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27 Jun 2023

Four decades of racing in Porsches

With over 40 years of racing in Porsches, club member Mike Wilds talks about his journey with the brand.

“I’d race nothing but Porsches. There’s something very special about the marque,” reveals Mike Wilds, 77, PCGB member and lifelong racing driver. He’s flown helicopters, he’s also a patron of the BMW Car Club and he has won British championships in a Ferrari but, as he puts it: “They’re great, but they’re not Porsches.”
Mike first realised his ambition of Porsche ownership in 1999, buying a 911 Carrera Club Sport and enjoying it for more than two decades. However, his current Porsche is a 2012 987 Spyder which has turned out to be one of the best cars he has ever driven. It never fails to put a smile on his face.
Nevertheless, this passion for Porsche has a much longer history. Mike first fell in love with the marque as a young man, when he was just starting out in racing and working his way through the junior formulas. Based in Chiswick at the time, he found a job at the Firestone Tire and Rubber Company’s outlet in nearby Brentford.

“I was lucky enough to get a job in the racing division and to travel the world as a race tyre engineer,” recalls Mike. “I wanted to meet people who could help me with my career in motorsport and I went down to the Targa Florio in Sicily. We were working with John Wyer, who was running works Porsches at the time – 908 Mk3s.”
While there, he became friends with driver Jo Siffert, who had a 911 T as his company car. One day, Jo offered him a lift and agreed that they could take a ride around the circuit on the way back to the hotel. “I jumped in next to him and had one of the most memorable experiences of my life,” says Mike. “To be driven around the Targa Florio is pretty good in itself, but to be driven by a works Porsche race driver in a 911... he drove it so well, the car was sensational in his hands. I vowed within that hour or so I was in the car that, one day, I would own a Porsche.”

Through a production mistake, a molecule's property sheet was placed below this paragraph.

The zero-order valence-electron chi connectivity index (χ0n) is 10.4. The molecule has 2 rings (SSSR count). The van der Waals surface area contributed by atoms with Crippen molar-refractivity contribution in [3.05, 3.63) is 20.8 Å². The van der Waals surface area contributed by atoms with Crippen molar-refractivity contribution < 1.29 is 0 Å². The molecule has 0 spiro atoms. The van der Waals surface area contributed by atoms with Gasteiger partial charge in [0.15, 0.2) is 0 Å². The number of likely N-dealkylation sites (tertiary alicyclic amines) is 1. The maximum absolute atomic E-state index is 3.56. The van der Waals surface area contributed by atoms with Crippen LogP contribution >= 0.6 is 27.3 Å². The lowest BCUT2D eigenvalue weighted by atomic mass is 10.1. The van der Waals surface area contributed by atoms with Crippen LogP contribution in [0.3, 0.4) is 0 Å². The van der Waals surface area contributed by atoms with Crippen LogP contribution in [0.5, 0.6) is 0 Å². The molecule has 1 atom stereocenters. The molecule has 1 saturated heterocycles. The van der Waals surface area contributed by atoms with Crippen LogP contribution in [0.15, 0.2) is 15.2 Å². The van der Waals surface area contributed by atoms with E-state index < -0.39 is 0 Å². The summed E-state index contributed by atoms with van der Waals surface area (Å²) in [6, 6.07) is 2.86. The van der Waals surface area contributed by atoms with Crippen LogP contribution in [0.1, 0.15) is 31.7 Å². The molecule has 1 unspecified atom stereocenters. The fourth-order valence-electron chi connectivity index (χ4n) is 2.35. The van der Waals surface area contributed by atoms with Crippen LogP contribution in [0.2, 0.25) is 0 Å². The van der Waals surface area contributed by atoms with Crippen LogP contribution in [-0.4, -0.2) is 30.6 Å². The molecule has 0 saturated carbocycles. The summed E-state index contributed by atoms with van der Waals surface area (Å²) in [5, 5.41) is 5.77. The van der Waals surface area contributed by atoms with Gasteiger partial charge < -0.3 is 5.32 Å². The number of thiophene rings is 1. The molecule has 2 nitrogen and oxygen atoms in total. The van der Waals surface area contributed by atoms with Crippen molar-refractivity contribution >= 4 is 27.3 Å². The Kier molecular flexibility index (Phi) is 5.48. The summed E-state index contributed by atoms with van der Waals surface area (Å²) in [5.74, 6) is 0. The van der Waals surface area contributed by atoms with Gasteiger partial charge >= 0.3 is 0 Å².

Starting out small, Mike’s very first race car was a DRW Mk1 which he took to the track for the first time at Snetterton in 1965, competing with the 750 Motor Club and taking third place. He found further success racing at Silverstone, marking the beginning of a journey which would take him all the way to Formula One. Sitting on that grid for the first time in 1974 alongside the likes of Niki Lauda, James Hunt, Emerson Fittipaldi, Mario Andretti and Ronnie Peterson – all his heroes – remains the pinnacle of Mike’s racing career.

“I wasn’t last on the grid either,” he smiles. “The fact that next to me was Graham Hill, who was world champion many times... that’s a very, very special feeling.”
Mike is still racing and Le Mans remains a firm favourite. He first competed there in 1981, taking on the 24 Hours of Le Mans in a ‘Baby’ 935, and returned last year for the Classic, driving Rainer Becker’s 956. This particular car is rather special: it’s the first-ever 956, with a production number of 101, and it was driven to third place at Le Mans in 1983 by Mario Andretti.
“Le Mans throws everything at you as a racing driver. It’s one hell of a challenge and just wonderful to do,” he explains. “They’ve put chicanes onto the straight to slow it down, but we used to go flat out for three-and-a-half miles, through a kink and down to Mulsanne Corner.